Dorothy Iannone: COS x Serpentine Park Nights

Pioneering feminist artist Dorothy Iannone reflects on her latest work, produced for the first COS x Serpentine Park Night of 2018

In the sixties, I started making my ‘People’ – some hundred wooden cut-out figures. At first I took images from my paintings, which led to cut-outs of my friends, figures from old masters, pop musicians, circus people and movie stars – until I couldn’t think of anyone else I wanted to make. It took almost half a century before I returned to my cut-outs; this time the ‘Movie People’ with their stories of unconditional love, or of risking everything for the possibility of happiness. I then developed this old format with a short text that tells the stories of the figures and why they had inspired me.

Last year, Hans Ulrich Obrist, who has interviewed me many times over the past decade, invited me to participate in the Park Nights programme, but because of other commitments I was unable to accept. This year when the invitation was renewed, I was happy to say “Yes!” and was able to continue to develop ‘Movie People’ further.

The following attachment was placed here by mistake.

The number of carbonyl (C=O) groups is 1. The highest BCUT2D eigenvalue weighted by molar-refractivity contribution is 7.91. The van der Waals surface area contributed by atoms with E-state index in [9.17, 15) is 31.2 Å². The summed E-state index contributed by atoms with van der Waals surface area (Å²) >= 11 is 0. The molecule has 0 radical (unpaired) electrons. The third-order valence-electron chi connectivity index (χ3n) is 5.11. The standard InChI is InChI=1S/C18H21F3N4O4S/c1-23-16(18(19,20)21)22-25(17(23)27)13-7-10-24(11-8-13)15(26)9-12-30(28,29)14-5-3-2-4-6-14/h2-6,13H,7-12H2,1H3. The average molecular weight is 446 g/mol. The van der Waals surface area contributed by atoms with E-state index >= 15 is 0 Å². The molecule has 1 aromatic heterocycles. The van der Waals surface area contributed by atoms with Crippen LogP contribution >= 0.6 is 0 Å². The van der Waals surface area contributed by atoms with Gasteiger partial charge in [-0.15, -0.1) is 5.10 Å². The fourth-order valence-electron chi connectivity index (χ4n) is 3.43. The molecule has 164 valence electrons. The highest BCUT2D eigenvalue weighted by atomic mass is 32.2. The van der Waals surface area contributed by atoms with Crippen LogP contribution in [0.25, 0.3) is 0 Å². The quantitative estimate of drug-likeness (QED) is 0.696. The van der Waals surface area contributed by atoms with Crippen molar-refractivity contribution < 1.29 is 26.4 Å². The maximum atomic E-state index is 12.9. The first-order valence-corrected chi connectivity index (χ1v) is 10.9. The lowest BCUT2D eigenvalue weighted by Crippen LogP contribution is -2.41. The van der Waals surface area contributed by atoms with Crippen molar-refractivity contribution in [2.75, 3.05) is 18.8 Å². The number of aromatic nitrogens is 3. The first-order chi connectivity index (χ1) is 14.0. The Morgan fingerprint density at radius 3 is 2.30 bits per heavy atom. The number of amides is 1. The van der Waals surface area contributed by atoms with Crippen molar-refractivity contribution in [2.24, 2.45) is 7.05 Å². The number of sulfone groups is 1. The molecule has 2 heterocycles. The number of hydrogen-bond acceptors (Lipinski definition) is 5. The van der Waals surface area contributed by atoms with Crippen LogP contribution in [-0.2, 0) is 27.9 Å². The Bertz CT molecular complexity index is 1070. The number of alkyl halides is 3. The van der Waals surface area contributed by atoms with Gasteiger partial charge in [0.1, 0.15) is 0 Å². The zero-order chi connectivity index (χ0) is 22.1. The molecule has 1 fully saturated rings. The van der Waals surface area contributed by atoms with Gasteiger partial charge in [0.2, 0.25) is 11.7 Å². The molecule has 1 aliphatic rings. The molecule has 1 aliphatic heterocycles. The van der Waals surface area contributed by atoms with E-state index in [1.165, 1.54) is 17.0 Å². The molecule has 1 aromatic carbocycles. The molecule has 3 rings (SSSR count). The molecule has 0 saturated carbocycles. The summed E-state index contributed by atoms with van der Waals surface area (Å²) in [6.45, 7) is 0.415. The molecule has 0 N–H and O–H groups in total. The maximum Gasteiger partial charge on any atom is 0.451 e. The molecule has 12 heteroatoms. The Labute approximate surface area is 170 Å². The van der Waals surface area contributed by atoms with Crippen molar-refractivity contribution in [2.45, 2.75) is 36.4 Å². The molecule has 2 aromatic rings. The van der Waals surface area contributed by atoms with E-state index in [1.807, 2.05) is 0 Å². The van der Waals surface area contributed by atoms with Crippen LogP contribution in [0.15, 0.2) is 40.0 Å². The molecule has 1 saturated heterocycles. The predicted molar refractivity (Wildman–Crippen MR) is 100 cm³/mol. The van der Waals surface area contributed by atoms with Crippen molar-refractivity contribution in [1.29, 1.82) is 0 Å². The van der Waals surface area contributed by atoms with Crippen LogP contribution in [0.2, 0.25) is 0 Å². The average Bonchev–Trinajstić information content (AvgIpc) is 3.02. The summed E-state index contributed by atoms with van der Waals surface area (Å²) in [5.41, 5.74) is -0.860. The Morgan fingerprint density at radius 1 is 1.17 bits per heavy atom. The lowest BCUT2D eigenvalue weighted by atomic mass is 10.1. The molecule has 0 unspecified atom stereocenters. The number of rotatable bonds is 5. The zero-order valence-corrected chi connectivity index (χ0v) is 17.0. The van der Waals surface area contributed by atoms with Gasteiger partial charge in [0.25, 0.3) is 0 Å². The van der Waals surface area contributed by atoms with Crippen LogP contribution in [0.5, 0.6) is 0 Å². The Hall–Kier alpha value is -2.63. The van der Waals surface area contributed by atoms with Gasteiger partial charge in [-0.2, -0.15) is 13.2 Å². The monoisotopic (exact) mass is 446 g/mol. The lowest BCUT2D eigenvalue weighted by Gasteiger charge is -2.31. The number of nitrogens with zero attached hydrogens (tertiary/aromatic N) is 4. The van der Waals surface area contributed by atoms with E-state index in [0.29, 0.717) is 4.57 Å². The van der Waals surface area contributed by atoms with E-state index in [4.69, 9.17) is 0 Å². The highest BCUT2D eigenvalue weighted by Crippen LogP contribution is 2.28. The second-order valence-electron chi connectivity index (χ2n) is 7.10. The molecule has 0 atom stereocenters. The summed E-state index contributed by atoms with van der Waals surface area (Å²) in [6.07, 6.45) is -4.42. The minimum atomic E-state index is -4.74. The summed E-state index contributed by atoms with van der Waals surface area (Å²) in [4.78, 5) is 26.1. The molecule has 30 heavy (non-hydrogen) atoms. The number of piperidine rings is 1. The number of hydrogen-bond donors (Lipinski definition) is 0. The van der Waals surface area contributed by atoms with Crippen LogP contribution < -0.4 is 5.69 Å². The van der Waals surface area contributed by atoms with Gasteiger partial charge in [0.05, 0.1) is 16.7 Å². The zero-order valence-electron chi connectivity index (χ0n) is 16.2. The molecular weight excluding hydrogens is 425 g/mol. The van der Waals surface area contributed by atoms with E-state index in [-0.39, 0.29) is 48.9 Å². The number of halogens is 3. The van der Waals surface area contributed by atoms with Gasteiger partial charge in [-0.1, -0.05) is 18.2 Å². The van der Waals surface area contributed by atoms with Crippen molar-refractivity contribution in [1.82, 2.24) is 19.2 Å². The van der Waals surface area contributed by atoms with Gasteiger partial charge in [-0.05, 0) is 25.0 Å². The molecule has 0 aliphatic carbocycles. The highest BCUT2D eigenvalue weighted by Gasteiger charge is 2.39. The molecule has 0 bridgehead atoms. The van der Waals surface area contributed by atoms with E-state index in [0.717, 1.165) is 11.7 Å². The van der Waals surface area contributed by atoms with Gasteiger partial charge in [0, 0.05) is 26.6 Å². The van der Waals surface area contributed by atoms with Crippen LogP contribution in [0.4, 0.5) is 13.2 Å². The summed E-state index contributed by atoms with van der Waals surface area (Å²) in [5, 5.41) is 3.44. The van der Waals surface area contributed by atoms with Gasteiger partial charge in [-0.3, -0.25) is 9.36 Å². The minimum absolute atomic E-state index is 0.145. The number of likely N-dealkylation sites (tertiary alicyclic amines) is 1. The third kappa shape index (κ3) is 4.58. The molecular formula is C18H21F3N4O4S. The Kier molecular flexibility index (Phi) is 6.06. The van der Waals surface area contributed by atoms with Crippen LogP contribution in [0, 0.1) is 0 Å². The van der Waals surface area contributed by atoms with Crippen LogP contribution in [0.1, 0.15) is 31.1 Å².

Dorothy Iannone, Mother And Child, 1980, Gouache on Bristol board, 78 x 63 cm © All rights reserved. Private collection, courtesy Air de Paris, Paris.

The integration of painted image with text and sound, or with filmed images, has always been part of my work and I’m glad to have now been able to introduce sound to this, the progeny of my silent ‘Movie People’ cut-outs of several years ago, and perhaps to have taken a first step towards a new form in my oeuvre (or at least, to have dreamt of it).

As never before with this project, teamwork has been of the utmost importance. I have learned so much from this experience, and I feel so grateful to my old co-workers for their assistance, and delight in my new professional friends at the Serpentine. I hope the audience will remember the work with a smile, and that I have communicated what cannot be communicated in any other way than what I have presented in the ‘Movie People Perpetual Performance.’

Park Nights – staged within the unique Serpentine Pavilion in the heart of Hyde Park – is an experimental programme of live performances by compelling multidisciplinary artists from across art, architecture, music, film, philosophy and technology. At COS we are constantly inspired by the worlds of art and design, and for us it is an honour to support the Serpentine Galleries’ public performance series for a sixth year this summer.  

Mexican architect Frida Escobedo is the youngest architect so far to accept the invitation to design the pavilion on the Serpentine Gallery lawn and we are excited to see Park Nights come alive in what she has created. Her pavilion has focused on the subtle interplay of light, water and geometry, creating an atmospheric courtyard which draws on Mexican architecture and British materials and history, specifically the Prime Meridian line at London’s Royal Observatory in Greenwich.